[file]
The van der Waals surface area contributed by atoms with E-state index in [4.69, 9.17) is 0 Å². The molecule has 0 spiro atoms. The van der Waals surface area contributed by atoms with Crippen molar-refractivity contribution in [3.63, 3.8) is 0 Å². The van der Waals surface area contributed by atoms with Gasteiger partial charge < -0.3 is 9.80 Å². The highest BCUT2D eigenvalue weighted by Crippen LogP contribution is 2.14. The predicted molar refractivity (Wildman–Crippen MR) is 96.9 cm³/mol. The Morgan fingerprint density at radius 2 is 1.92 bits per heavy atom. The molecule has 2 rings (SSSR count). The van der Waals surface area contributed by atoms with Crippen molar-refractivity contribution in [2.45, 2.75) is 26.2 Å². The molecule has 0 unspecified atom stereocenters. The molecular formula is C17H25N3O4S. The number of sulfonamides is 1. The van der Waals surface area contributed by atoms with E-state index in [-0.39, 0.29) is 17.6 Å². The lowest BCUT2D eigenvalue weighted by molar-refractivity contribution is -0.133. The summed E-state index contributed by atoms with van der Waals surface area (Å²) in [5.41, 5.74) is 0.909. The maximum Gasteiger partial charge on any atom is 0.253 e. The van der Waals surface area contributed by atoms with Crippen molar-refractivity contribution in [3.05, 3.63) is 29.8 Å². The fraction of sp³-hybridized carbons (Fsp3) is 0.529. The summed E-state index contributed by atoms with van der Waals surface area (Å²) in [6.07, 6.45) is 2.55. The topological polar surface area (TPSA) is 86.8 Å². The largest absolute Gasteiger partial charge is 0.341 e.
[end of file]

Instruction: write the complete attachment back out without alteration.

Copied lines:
The van der Waals surface area contributed by atoms with E-state index in [4.69, 9.17) is 0 Å². The molecule has 0 spiro atoms. The van der Waals surface area contributed by atoms with Crippen molar-refractivity contribution in [3.63, 3.8) is 0 Å². The van der Waals surface area contributed by atoms with Gasteiger partial charge < -0.3 is 9.80 Å². The highest BCUT2D eigenvalue weighted by Crippen LogP contribution is 2.14. The predicted molar refractivity (Wildman–Crippen MR) is 96.9 cm³/mol. The Morgan fingerprint density at radius 2 is 1.92 bits per heavy atom. The molecule has 2 rings (SSSR count). The van der Waals surface area contributed by atoms with Crippen molar-refractivity contribution in [2.45, 2.75) is 26.2 Å². The molecule has 0 unspecified atom stereocenters. The molecular formula is C17H25N3O4S. The number of sulfonamides is 1. The van der Waals surface area contributed by atoms with E-state index in [-0.39, 0.29) is 17.6 Å². The lowest BCUT2D eigenvalue weighted by molar-refractivity contribution is -0.133. The summed E-state index contributed by atoms with van der Waals surface area (Å²) in [5.41, 5.74) is 0.909. The maximum Gasteiger partial charge on any atom is 0.253 e. The van der Waals surface area contributed by atoms with Crippen molar-refractivity contribution in [3.05, 3.63) is 29.8 Å². The fraction of sp³-hybridized carbons (Fsp3) is 0.529. The summed E-state index contributed by atoms with van der Waals surface area (Å²) in [6.07, 6.45) is 2.55. The topological polar surface area (TPSA) is 86.8 Å². The largest absolute Gasteiger partial charge is 0.341 e.